Transient selective downward gaze paralysis complicating posterior fossa tumor resection in children. Report of 2 cases

J Neurosurg Pediatr. 2009 Jun;3(6):467-71. doi: 10.3171/2009.2.PEDS08446.


Selective downward gaze paralysis has not previously been described as a complication after posterior fossa operations in children. The authors found downgaze palsy to be a transient complication after resection of large pediatric posterior fossa midline tumors reaching the aqueduct of Sylvius. They reviewed the cases of 2 children with large posterior fossa midline tumors who underwent resection via an inferior transventricular approach. They developed a hypothetical scheme to account for downward gaze paralysis based on anatomy and insight gained from experimental studies. The authors describe potential risk factors for developing transient selective downward gaze paralysis with the hope of making more pediatric neurosurgeons aware of this complication following removal of lesions around the mesencephalic periaqueductal gray matter. Recognition and understanding of downward gaze palsy after posterior fossa surgery should improve preoperative counseling and promote postoperative family coping.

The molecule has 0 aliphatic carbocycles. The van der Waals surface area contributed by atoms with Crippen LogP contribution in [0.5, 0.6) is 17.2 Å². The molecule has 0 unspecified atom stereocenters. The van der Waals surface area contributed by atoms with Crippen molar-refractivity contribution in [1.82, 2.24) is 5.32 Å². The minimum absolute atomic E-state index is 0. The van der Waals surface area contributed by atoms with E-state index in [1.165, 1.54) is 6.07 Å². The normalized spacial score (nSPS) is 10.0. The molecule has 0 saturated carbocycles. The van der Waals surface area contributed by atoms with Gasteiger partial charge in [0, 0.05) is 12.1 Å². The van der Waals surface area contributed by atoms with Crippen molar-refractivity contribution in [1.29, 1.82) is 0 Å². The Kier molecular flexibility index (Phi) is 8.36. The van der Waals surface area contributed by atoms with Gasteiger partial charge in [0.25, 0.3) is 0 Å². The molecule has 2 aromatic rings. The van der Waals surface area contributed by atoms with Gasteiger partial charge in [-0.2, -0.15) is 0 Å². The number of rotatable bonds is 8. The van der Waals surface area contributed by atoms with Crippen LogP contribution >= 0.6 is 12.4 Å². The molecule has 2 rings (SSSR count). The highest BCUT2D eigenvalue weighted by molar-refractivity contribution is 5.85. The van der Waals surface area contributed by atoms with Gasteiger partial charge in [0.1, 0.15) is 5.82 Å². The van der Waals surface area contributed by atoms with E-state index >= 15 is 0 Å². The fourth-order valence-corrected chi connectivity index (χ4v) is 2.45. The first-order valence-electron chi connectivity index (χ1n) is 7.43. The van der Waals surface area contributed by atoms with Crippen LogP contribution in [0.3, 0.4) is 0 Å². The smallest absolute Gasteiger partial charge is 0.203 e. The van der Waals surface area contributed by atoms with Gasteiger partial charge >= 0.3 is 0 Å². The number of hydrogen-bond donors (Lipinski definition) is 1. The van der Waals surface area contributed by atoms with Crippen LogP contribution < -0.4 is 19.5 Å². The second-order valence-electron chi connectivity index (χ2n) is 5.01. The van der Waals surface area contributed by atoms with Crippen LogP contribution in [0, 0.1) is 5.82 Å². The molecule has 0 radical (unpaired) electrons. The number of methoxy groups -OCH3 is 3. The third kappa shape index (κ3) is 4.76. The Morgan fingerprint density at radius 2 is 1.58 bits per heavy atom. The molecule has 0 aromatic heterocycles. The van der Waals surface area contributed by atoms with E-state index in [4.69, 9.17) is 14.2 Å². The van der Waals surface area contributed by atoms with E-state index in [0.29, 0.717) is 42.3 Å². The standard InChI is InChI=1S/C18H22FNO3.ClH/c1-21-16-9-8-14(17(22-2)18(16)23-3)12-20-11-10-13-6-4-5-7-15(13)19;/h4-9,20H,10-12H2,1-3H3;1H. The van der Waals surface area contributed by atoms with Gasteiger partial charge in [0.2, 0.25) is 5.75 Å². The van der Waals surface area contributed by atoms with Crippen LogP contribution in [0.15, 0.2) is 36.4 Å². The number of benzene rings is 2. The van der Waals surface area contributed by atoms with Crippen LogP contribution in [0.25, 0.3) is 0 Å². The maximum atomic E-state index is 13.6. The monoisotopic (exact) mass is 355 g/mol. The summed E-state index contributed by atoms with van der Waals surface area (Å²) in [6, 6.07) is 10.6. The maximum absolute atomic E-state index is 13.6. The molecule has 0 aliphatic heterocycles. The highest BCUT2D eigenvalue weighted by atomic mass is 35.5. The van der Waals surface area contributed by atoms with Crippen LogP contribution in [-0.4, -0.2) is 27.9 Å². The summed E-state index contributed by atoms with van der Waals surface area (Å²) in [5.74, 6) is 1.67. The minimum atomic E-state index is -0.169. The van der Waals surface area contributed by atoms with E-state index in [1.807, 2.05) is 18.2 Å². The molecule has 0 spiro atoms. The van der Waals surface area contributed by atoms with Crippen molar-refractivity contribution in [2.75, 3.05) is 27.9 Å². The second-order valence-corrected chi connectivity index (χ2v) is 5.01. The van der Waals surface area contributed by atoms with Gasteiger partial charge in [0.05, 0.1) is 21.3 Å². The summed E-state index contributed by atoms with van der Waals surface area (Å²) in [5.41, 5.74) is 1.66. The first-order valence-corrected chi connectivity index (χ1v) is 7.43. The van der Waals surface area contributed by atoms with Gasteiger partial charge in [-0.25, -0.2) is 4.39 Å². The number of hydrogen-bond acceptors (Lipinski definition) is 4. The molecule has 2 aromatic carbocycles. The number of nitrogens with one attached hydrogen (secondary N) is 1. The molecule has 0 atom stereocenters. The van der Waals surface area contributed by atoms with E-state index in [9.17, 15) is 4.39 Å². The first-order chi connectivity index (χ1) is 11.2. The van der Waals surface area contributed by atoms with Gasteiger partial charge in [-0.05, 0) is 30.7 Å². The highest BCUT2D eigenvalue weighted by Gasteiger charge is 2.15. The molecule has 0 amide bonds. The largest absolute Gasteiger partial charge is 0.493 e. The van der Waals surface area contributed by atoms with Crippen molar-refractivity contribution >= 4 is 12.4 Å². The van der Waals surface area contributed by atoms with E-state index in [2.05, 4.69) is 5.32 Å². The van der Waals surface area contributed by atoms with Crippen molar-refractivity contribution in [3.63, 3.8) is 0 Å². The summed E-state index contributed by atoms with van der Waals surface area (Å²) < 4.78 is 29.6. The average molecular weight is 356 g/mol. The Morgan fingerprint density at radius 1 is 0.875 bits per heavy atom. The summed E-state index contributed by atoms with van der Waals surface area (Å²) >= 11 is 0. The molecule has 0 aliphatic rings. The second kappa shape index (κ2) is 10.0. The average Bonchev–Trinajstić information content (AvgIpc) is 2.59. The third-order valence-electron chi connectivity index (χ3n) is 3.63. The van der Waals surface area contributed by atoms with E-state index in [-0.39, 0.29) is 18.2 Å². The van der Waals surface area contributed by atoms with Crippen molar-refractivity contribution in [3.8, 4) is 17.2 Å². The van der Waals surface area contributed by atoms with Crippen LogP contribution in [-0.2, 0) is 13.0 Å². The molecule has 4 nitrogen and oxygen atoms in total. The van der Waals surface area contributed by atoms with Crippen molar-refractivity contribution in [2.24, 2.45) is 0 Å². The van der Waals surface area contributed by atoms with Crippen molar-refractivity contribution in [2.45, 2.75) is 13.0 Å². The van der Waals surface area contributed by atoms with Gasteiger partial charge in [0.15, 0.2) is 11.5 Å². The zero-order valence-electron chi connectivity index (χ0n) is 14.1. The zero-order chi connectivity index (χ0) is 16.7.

Publication types

  • Case Reports

MeSH terms

  • Child, Preschool
  • Female
  • Humans
  • Infant
  • Infratentorial Neoplasms / diagnosis
  • Infratentorial Neoplasms / surgery*
  • Magnetic Resonance Imaging
  • Ophthalmoplegia / etiology*
  • Postoperative Complications